CONCLUSION

The current government ‘s policy in relation to foreign national criminals is ” deport first, appeal later”. In practice therefore there  are instances of foreign national criminals who having held indefinite leave to remain for  up to 20years with  families here having their human rights claims being refused and certified under Section 94B of the 2002 Act. They are expected to appeal outside the UK following their departure. The Home Office themselves acknowledge that meeting the threshold for the irreversible harm test in this regards is high and that cases that will succeed are rare. Therefore although there is a reduction in rights of appeal as a result of the amending provisions of the 2014 Act and the introduction  of new and additional certifying powers, in practice the mere fact of potentially being able to appeal a  human rights claim if refused is just but a mere hope.

Where certification is applied, this means currently in light of the relatively new appeal provisions,  judicial review claims will be lodged  as the Section 94B power of certification is discretionary and it may also be possible to seek to challenge the certification decision also having regard to what appears a restrictive  accompanying policy being applied in conjunction with Section 94B of the 2002 Act. Therefore rather than expediting removals of foreign national prisoners by denying them a right of appeal in- country, for some time at least there will be a priority by claimants to take judicial review action. Having regard to the lengthy period of time the Upper Tier Tribunal is taking to consider such types of review claims, it is not only likely that it will take longer to deport affected persons but also that whilst judicial review claims are pending they may even be granted bail by the Tribunal.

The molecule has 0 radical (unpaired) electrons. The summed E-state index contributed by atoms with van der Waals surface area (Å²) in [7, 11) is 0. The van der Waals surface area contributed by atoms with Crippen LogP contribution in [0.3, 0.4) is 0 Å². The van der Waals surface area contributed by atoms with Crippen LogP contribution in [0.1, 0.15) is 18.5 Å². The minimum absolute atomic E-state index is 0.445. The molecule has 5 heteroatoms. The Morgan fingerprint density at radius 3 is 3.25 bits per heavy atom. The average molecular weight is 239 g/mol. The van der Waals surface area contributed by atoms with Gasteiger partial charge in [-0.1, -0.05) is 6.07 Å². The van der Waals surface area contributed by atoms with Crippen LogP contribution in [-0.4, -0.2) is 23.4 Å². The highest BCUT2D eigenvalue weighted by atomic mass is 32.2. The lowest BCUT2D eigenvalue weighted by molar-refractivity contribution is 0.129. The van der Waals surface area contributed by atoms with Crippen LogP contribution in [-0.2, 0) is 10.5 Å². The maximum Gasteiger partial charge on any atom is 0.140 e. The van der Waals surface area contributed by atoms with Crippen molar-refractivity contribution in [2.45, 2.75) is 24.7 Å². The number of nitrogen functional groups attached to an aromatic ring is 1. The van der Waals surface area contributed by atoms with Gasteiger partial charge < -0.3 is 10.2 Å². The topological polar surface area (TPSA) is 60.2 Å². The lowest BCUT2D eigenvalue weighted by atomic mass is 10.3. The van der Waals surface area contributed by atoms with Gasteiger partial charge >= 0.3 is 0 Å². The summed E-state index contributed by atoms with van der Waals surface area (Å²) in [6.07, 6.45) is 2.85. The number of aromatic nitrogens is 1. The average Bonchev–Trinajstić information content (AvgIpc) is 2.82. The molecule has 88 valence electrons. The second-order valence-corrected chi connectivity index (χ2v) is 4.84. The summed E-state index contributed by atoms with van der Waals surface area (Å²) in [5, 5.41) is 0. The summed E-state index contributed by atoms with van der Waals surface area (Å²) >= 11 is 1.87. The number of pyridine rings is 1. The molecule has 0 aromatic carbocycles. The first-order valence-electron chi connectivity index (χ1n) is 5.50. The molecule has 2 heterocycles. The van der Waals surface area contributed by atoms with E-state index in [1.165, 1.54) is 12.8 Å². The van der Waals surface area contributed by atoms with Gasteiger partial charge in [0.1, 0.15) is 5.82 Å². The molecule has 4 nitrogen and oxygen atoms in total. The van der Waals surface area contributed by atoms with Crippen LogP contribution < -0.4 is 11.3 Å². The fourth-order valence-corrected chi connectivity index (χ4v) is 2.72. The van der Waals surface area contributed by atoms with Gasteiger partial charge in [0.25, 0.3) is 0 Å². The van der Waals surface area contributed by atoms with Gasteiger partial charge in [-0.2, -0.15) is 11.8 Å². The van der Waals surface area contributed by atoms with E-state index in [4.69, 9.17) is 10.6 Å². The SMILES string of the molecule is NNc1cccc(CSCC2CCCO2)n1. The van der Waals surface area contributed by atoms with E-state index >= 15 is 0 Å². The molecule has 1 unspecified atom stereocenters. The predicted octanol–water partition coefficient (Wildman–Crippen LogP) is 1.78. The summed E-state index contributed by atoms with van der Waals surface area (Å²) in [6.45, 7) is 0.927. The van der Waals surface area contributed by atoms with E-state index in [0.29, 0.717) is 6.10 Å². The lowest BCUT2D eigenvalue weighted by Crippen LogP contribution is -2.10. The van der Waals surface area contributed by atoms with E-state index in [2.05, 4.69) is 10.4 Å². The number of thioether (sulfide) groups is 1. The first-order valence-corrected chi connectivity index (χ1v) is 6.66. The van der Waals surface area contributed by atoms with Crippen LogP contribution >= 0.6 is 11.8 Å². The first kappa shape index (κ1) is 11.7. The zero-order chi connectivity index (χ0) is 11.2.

Apata v Secretary of State for the Home Department [2015] EWHC 888 (Admin); Even involvement in much publicized same sex relationships not enough to raise membership of a particular social group

The Claimant’s case was commenced on 24 January 2013 as a public law challenge  to the merits of the Secretary of State’s decision served on 8 January 2013 to remove the Claimant from the UK. The challenge also took the form of a human rights challenge against the decision to remove and a claim to refugee status. The Claimant put forward that she was a lesbian and as such was a member of a particular social group and  that it would breach her human rights to return her to Nigeria. Alternatively  she argued that she would be perceived to be a lesbian with  the same consequences. It was noted by the Court that there had been extensive media interest in the Claimant’s case and it was stated in this regards that a minor search for the Claimant showed that she was a lesbian and thereby this would place her at risk in Nigeria. The Claimant also submitted that the state of her mental health was such that   removal to Nigeria would also breach her human rights.